Aarian Marshall is a transportation reporter at WIRED and former CityLab contributor. She lives in San Francisco.
Plastic silhouettes pay tribute to 135 Portlanders killed on the roads between 2004 and 2014.
Now, a ghostly white silhouette marks the spot where Dustin was hit. Finney-Dunn’s son is one of 135 traffic road victims memorialized in a week-long project by the Oregon and SW Washington Families for Safe Streets, of which Finney-Dunn is a member.
“Initially, I was just thinking [it would be good] if people could just see how often it was happening…if we could mark each site and make people see,” Finney-Dunn says.
The white, plastic cut-outs have been placed on sites where traffic has killed pedestrians, cyclists, and drivers on the 10 deadliest roads in Portland. Fifty-one percent of the city’s traffic deaths take place on just 3 percent of its roads, Finney-Dunn says.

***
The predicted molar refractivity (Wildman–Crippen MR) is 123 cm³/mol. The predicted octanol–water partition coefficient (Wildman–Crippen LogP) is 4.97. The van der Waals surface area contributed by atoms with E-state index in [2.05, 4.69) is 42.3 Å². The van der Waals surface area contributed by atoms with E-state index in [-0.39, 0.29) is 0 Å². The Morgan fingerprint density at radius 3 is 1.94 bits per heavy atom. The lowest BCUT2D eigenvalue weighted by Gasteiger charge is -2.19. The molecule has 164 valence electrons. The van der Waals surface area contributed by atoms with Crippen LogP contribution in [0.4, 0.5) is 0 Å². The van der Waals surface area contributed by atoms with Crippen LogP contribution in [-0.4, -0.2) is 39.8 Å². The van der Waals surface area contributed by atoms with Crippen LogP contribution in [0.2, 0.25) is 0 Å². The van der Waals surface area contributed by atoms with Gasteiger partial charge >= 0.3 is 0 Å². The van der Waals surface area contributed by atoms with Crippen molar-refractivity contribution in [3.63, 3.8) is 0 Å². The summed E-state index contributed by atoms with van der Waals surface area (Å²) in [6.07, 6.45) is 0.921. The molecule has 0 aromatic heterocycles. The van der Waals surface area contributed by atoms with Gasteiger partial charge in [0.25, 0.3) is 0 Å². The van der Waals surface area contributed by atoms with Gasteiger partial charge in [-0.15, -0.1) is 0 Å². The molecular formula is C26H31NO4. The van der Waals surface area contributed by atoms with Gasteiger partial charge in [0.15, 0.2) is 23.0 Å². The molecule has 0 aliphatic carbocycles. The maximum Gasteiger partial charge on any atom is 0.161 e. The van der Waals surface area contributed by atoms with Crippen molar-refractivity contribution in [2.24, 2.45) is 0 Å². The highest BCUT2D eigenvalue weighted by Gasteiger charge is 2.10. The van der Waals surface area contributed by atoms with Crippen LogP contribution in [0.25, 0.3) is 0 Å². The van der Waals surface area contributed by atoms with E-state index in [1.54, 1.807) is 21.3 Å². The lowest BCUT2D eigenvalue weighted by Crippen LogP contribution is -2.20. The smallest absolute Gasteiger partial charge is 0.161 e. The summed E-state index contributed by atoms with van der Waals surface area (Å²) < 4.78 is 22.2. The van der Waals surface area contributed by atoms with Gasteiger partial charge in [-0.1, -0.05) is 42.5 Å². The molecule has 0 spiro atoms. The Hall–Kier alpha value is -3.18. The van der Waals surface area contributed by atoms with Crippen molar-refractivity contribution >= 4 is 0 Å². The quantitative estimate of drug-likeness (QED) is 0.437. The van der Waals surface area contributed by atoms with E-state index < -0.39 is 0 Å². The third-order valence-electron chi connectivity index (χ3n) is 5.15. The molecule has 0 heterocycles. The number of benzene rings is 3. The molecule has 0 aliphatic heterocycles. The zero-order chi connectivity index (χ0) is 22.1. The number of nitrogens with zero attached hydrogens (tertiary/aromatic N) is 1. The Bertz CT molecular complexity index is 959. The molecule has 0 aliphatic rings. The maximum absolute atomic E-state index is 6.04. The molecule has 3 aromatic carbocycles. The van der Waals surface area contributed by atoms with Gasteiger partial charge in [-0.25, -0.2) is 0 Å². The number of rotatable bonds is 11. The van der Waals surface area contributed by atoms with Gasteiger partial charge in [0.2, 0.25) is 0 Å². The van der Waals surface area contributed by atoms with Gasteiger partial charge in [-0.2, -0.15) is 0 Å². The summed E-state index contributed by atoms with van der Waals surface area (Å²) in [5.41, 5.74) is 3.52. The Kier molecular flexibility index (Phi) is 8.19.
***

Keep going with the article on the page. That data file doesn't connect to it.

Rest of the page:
Each marker—cut into the shape of a man, woman, or child—is only distinguishable by the victim’s date of death.
Volunteers built and erected the memorials for the World Day of Remembrance for Traffic Victims, which took place last Sunday, November 15. Response has been so positive, Finney-Dunn says, that her organization has decided to keep the memorials up for the week. The dozens of volunteers—mostly victims’ friends and family—did not ask permission to put up the memorials, but only four have been taken down by the Oregon Department of Transportation, on the grounds that they are a distraction to drivers.
Finney-Dunn hopes the project will make everyone who uses the roads more aware of their dangers. “[S]imple changes will make a huge difference,” she says. “It's simple to consciously look twice for other cars or people walking or biking. It's simple to not follow too closely. It's simple to not use your phone whether driving, walking, or biking. We asked people to drive like they want others to drive around their loved ones.”